MiP is a national branch of Unison and a sector of FDA and members are entitled to all the benefits of membership of both unions. MiP is affiliated to the TUC through the FDA. MiP has its own policy making body and is not affiliated to any political party.
MiP's overall strategy and budget are determined by its management board, which is made up of senior paid and lay officials from Unison and FDA.”

MiP launched in June 2005 with 3,800 members, growing to 4,500 in its first nine months and now claiming 6,000 members. 

As a member of the UNISON NEC at the time of the creation of MiP I recollect the controversy which attended its birth, as many health branches were concerned that the concentration of NHS management grades into a single “national branch” would fracture local relationships – but the purposes of this blog post is not to assess the successes and/or failures of MiP per se.

The question which I think UNISON members need to consider – and perhaps try to engage in dialogue with teaching union colleagues around – is whether or not some elements of this model could not be applied, on a much larger scale (and with considerably more lay democracy) to school support staff generally, or teaching assistants in particular. MiP was created because both UNISON and, to a lesser extent, the FDA were trying to organise senior managers in the National Health Service but neither union was achieving the results they sought, and they recognised that by combining the benefits of each trade union they might recruit more members.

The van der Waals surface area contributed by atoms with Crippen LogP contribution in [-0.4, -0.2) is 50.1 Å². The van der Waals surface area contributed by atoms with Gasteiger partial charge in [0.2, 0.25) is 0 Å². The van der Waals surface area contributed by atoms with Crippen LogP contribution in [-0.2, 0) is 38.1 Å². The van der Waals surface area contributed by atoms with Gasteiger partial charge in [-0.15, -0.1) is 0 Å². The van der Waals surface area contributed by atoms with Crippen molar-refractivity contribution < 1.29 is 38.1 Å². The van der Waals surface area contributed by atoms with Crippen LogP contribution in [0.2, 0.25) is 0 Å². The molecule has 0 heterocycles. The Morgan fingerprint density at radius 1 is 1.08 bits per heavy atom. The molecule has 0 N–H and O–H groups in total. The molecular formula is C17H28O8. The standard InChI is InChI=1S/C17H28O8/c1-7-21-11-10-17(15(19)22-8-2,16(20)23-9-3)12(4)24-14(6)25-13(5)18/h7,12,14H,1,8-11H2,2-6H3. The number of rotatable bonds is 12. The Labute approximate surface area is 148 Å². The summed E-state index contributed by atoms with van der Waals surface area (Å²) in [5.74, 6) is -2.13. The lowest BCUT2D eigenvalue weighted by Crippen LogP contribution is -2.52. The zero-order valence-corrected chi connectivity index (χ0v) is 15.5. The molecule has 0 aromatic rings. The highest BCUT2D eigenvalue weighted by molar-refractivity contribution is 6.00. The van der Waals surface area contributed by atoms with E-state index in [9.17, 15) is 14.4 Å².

Whatever the differences between the circumstances of support staff in schools and senior managers in the health service (and they are legion) there is at least some similarity here, in that a trade union which combined the best of what the NEU and UNISON had to offer could recruit, organise and improve the working lives of thousands of unorganised support staff in schools.

Although there would be numerous, and probably insurmountable, obstacles it is at least a theoretical possibility that trade unionists could be members, at one and the same time, of a sector within UNISON’s local government service group and of a “sector” (or such other language as might come to be chosen) within the NEU.

There is no legal or logical impediment to those members being able to participate in the democratic structures of both trade unions (just as individuals who now choose to be members of more than one trade union may do so) and, as to the level of subscriptions which would be payable and how these might be divided between UNISON and NEU, this is also not a question which is, in principle, insoluble.

I have, of course, stopped mentioning the GMB...